K. de Kersauson, Musée du Louvre. Catalogue des portraits romains I (1986) 180 f. Cat. no. 84
A.-K. Massner, Bildnisangleichung. Untersuchungen zur Entstehungs- und Wirkungsgeschichte der Augustusporträts. Das römische Herrscherbild IV (43 v. Chr. - 68 n. Chr.) (Berlin 1982) 109. 125 Pl. 25 c
F. Poulsen, Ikonographische Miszellen (1921) 66. 68 f. Ill. 17
V. Poulsen, Portraits of Caligula, ActaArch 29, 1958, 181 f. 184 Ill. 7. 8 Cat. no. 1

Museo Nazionale Romano, Palazzo Massimo, Terme inv. 4256
D. Boschung, Die Bildnisse des Caligula. Das römische Herrscherbild I 4 (Berlin 1989) 112 Cat. no. 19 Pl. 19, 1–4. 46, 3
B. M. Felletti Maj, Museo Nazionale Romano. I Ritratti (Rom 1953) 61 Cat. no. 98
D. Hertel, Caligula-Bildnisse vom Typus Fasanerie in Spanien. Ein archäologischer Beitrag zur Geschichte des Kaisers Caius, MM 23, 1982, 269 Cat. no. 10
H. Jucker, Iulisch-claudische Kaiser- und Prinzenporträts als `PalimpsesteL, JdI 96, 1981, 250 Note 41
R. Lanciani, NSc 1886, 231 f.
R. Paribeni, Le Terme di Diocleziano e il Museo Nazionale Romano (Rom 1932) Cat. no. 962

B. Schneider, Studien zu den kleinformatigen Kaiserportraits von den Anfängen der Kaiserzeit bis ins dritte Jahrhundert (1976) 31 f.

New York Metropolitan Museum of Art inv. 14.37
D. Boschung, Die Bildnisse des Caligula. Das römische Herrscherbild I 4 (Berlin 1989) 119 Cat. no. ?46 Pl. 37, 1–4. 47, 1
D. Hertel, Caligula-Bildnisse vom Typus Fasanerie in Spanien. Ein archäologischer Beitrag zur Geschichte des Kaisers Caius, MM 23, 1982, 266 Note 19
F. Johansen, The Portraits in Marble of Gaius Julius Caesar: A Review, in: J. Frel – S. Knudsen Morgan (Hrsg.), Ancient Portraits in the J. Paul Getty Museum I (Malibu 1987) 106 Ill. 33
A.-K. Massner, Bildnisangleichung. Untersuchungen zur Entstehungs- und Wirkungsgeschichte der Augustusporträts. Das römische Herrscherbild IV (43 v. Chr. - 68 n. Chr.) (Berlin 1982) 111 Note 599
F. Poulsen, Ikonographische Miszellen (1921) 67 f. Pl. 26 ff.
V. Poulsen, Portraits of Caligula, ActaArch 29, 1958, 186 Cat. no. II 1
G. M. A. Richter, Roman Portraits (1948) Cat. no. 36

New York Metropolitan Museum of Art inv. 23.160.23
D. Boschung, Die Bildnisse des Caligula. Das römische Herrscherbild I 4 (Berlin 1989) 115 Cat. no. 31 Pl. 28, 1–4. 47, 2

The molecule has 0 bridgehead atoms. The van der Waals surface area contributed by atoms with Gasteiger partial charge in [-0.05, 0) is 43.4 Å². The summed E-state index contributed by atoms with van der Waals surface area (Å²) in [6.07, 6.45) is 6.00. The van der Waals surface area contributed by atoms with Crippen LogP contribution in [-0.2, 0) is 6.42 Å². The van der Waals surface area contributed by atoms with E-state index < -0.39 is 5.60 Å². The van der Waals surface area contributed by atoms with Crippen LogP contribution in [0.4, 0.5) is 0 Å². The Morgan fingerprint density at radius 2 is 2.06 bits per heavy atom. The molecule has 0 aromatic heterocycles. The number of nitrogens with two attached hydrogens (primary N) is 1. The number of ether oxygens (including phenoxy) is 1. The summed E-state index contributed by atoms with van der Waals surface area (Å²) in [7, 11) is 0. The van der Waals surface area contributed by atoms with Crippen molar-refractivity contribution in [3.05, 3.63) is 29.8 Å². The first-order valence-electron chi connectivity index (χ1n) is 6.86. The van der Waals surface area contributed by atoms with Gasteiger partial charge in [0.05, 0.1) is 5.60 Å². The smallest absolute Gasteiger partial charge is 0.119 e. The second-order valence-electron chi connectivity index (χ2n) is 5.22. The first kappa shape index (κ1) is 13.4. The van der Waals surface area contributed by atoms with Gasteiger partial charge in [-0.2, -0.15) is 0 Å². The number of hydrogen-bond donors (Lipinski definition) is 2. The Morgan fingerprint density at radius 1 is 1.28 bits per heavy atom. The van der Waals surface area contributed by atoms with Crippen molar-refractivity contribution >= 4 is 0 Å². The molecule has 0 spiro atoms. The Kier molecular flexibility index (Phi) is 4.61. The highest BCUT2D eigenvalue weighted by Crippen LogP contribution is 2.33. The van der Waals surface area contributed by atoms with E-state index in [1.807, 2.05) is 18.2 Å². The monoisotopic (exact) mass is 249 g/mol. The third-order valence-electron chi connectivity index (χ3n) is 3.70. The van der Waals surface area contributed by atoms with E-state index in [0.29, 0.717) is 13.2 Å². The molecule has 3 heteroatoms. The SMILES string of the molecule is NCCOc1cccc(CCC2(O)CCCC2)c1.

L. Curtius, RM 49, 1934, 131 f. Ill. 10
D. Hertel, Caligula-Bildnisse vom Typus Fasanerie in Spanien. Ein archäologischer Beitrag zur Geschichte des Kaisers Caius, MM 23, 1982, 273 Cat. no. 27
H. Jucker, Iulisch-claudische Kaiser- und Prinzenporträts als `PalimpsesteL, JdI 96, 1981, 258. 262
V. Poulsen, Portraits of Caligula, ActaArch 29, 1958, 181 Cat. no. 8
G. M. A. Richter, Roman Portraits (1948) Cat. no. 39
B. Schneider, Studien zu den kleinformatigen Kaiserportraits von den Anfängen der Kaiserzeit bis ins dritte Jahrhundert (1976) 40

New York Metropolitan Museum of Art inv. 25.78.35
D. Boschung, Die Bildnisse des Caligula. Das römische Herrscherbild I 4 (Berlin 1989) 114 f. Cat. no. 29 Pl. 26, 5–8
D. Hertel, Caligula-Bildnisse vom Typus Fasanerie in Spanien. Ein archäologischer Beitrag zur Geschichte des Kaisers Caius, MM 23, 1982, 273 Cat. no. 28
L. Pollak – A. Muñoz, Pièces de choix de la collection du Comte G. Stroganoff à Rome (1912) Pl. 25, 2
V. Poulsen, Portraits of Caligula, ActaArch 29, 1958, 181 Cat. no. 9
G. M. A. Richter, Roman Portraits (1948) Cat. no. 40

Virginia Museum of Fine Arts inv. 71-20
D. Boschung, Die Bildnisse des Caligula. Das römische Herrscherbild I 4 (Berlin 1989) 109 f. Cat. no. 117 Pl. 11, 1–4. 42, 1–4. 43
D. Hertel, Caligula-Bildnisse vom Typus Fasanerie in Spanien. Ein archäologischer Beitrag zur Geschichte des Kaisers Caius, MM 23, 1982, 268 Cat. no. 3
H. Jucker, Iulisch-claudische Kaiser- und Prinzenporträts als `PalimpsesteL, JdI 96, 1981, 255. 262
A.-K. Massner, Bildnisangleichung. Untersuchungen zur Entstehungs- und Wirkungsgeschichte der Augustusporträts. Das römische Herrscherbild IV (43 v. Chr. - 68 n. Chr.) (Berlin 1982) 124 Note 688
F. Matz, Antike Bildwerke in Rom mit Ausschluss der grösseren Sammlungen I. Statuen, Hermen, Büsten, Köpfe. Fortgeführt und hrsg. von F. v. Duhn (Leipizig 1881) Cat. no. 1247
J. Ternbach, Art in Virginia 14, 2, 1974, 29 ff.
C. C. Vermeule, Greek and Roman Sculpture in America (Los Angeles 1981) 292 f. Cat. no. 249 Pl. 22

Worcester Art Museum inv. 14.23
K. Fittschen – P. Zanker, Katalog der römischen Porträts in den Capitolinischen Museen und den anderen kommunalen Sammlungen der Stadt Rom 1. Kaiser- und Prinzenbildnisse, BeitrESkAr 3 (Mainz 1985) Note 7 Cat. no. 26
D. Boschung, Die Bildnisse des Caligula. Das römische Herrscherbild I 4 (Berlin 1989) 112 Cat. no. 20 Pl. 20. 21, 1–4
D. Hertel, Caligula-Bildnisse vom Typus Fasanerie in Spanien. Ein archäologischer Beitrag zur Geschichte des Kaisers Caius, MM 23, 1982, 268 Cat. no. 4 Pl. 44 b
Z. Kiss, Lficonographie des princes julio-claudiens au temps dfAuguste et de Tibère (Warschau 1975) 117. 142 Ill. 497. 498
A.-K. Massner, Bildnisangleichung. Untersuchungen zur Entstehungs- und Wirkungsgeschichte der Augustusporträts. Das römische Herrscherbild IV (43 v. Chr. - 68 n. Chr.) (Berlin 1982) 112 Pl. 25 a–c
J. Pollini, JWaltersArtGal 40, 1982, 4. 8 Ill. 15. 16
V. Poulsen, Portraits of Caligula, ActaArch 29, 1958, 185 f. Ill. 13. 14 Cat. no. I
C. C. Vermeule, Greek and Roman Sculpture in America (Los Angeles 1981) 291 Cat. no. 248

Yale University Art Gallery inv. 1.1963
D. Boschung, Die Bildnisse des Caligula. Das römische Herrscherbild I 4 (Berlin 1989) 116 f. Cat. no. 37 Pl. 31. 32, 1–3
D. Hertel, Caligula-Bildnisse vom Typus Fasanerie in Spanien. Ein archäologischer Beitrag zur Geschichte des Kaisers Caius, MM 23, 1982, 265 f. Note 19
F. Johansen, The Portraits in Marble of Gaius Julius Caesar: A Review, in: J. Frel – S. Knudsen Morgan (Hrsg.), Ancient Portraits in the J. Paul Getty Museum I (Malibu 1987) 102. 104 Ill. 27 a. b
H. Jucker, ArtVirg 1973, 2, 20
A.-K. Massner, Bildnisangleichung. Untersuchungen zur Entstehungs- und Wirkungsgeschichte der Augustusporträts. Das römische Herrscherbild IV (43 v. Chr. - 68 n. Chr.) (Berlin 1982) 110 Pl. 27 b. c
V. Poulsen, Portraits of Caligula, ActaArch 29, 1958, 187 f. Ill. 15 f. Cat. no. II 2
B. Schneider, Studien zu den kleinformatigen Kaiserportraits von den Anfängen der Kaiserzeit bis ins dritte Jahrhundert (1976) 39 f.